Russia may appear to be isolated from the rest of the world at first glance, but it does have one of the largest economies in the world and many business opportunities. It’s a major economic player in Eastern Europe, and you’ll be able to find many people speaking the language wherever you go around the world, including the United States.

    Advertising

    Learning Russian will be especially useful if you work in the oil and gas industries, or in hospitality, as these are two of the biggest industries in Russia[5].

    7. Hindi

    Even if you don’t have the desire to go live in India, the number of speakers alone (500 million plus) should convince you to learn the language. More importantly, we’ll see a surge in economic growth as more and more jobs are outsourced to India and as Hindi entertainment (like Bollywood) catches on in Western countries. This is one of the best languages to learn as an investment in the future.

    The Bottom Line

    Whatever language you decide to learn in order to stay competitive, it’s important to note that demand for bilingual workers has more than doubled in recent years, and that demand doesn’t seem to be slowing down anytime soon[6]. Learning a language takes time and dedication, but the effort will be entirely worth it.

    More Language Learning Tips

    Featured photo credit: Kate Kalvach via unsplash.com

    Reference

    More by this author

    Sean Kim

    Sean is the founder and CEO of Rype, a language learning app. He's an entrepreneur and blogger.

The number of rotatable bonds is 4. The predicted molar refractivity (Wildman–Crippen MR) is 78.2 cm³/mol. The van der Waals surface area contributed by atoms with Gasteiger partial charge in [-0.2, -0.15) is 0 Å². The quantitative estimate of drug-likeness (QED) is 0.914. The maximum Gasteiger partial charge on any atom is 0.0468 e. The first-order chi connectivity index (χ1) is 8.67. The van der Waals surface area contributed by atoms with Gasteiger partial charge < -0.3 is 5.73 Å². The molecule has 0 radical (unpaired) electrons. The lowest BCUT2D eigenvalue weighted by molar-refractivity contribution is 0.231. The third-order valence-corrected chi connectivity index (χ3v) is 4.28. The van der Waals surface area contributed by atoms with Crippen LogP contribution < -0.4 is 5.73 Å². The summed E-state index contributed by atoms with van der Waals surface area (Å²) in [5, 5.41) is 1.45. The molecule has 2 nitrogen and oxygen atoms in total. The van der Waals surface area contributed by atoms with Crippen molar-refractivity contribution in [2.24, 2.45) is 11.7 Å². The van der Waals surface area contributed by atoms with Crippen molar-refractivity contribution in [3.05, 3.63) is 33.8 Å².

7 Best Languages to Learn in Order to Stay Competitive 15 New Year’s Resolution Ideas to Make This Year Your Best Year What’s the Easiest Language to Learn for English Speakers? 7 Hardest Languages to Learn For English Speakers How to Learn Anything Fast? Take These 5 Powerful Steps

    Trending in Language

    1 7 Best Languages to Learn in Order to Stay Competitive 2 What’s the Easiest Language to Learn for English Speakers? 3 7 Hardest Languages to Learn For English Speakers 4 9 Free Language Learning Apps That Are Fun to Use 5 7 Best Language Learning Apps and Websites

    Read Next

    Advertising
    Advertising
    Advertising

    Last Updated on January 15, 2021

    7 Ways To Have More Confident Body Language

    7 Ways To Have More Confident Body Language

    The popular idiomatic saying that “actions speak louder than words” has been around for centuries, but even to this day, most people struggle with at least one area of nonverbal communication. Consequently, many of us aspire to have more confident body language but don’t have the knowledge and tools necessary to change what are largely unconscious behaviors.

    Given that others’ perceptions of our competence and confidence are predominantly influenced by what we do with our faces and bodies, it’s important to develop greater self-awareness and consciously practice better posture, stance, eye contact, facial expressions, hand movements, and other aspects of body language.

    Posture

    First things first: how is your posture? Let’s start with a quick self-assessment of your body.

    • Are your shoulders slumped over or rolled back in an upright posture?
    • When you stand up, do you evenly distribute your weight or lean excessively to one side?
    • Does your natural stance place your feet relatively shoulder-width apart or are your feet and legs close together in a closed-off position?
    • When you sit, does your lower back protrude out in a slumped position or maintain a straight, spine-friendly posture in your seat?

    All of these are important considerations to make when evaluating and improving your posture and stance, which will lead to more confident body language over time. If you routinely struggle with maintaining good posture, consider buying a posture trainer/corrector, consulting a chiropractor or physical therapist, stretching daily, and strengthening both your core and back muscles.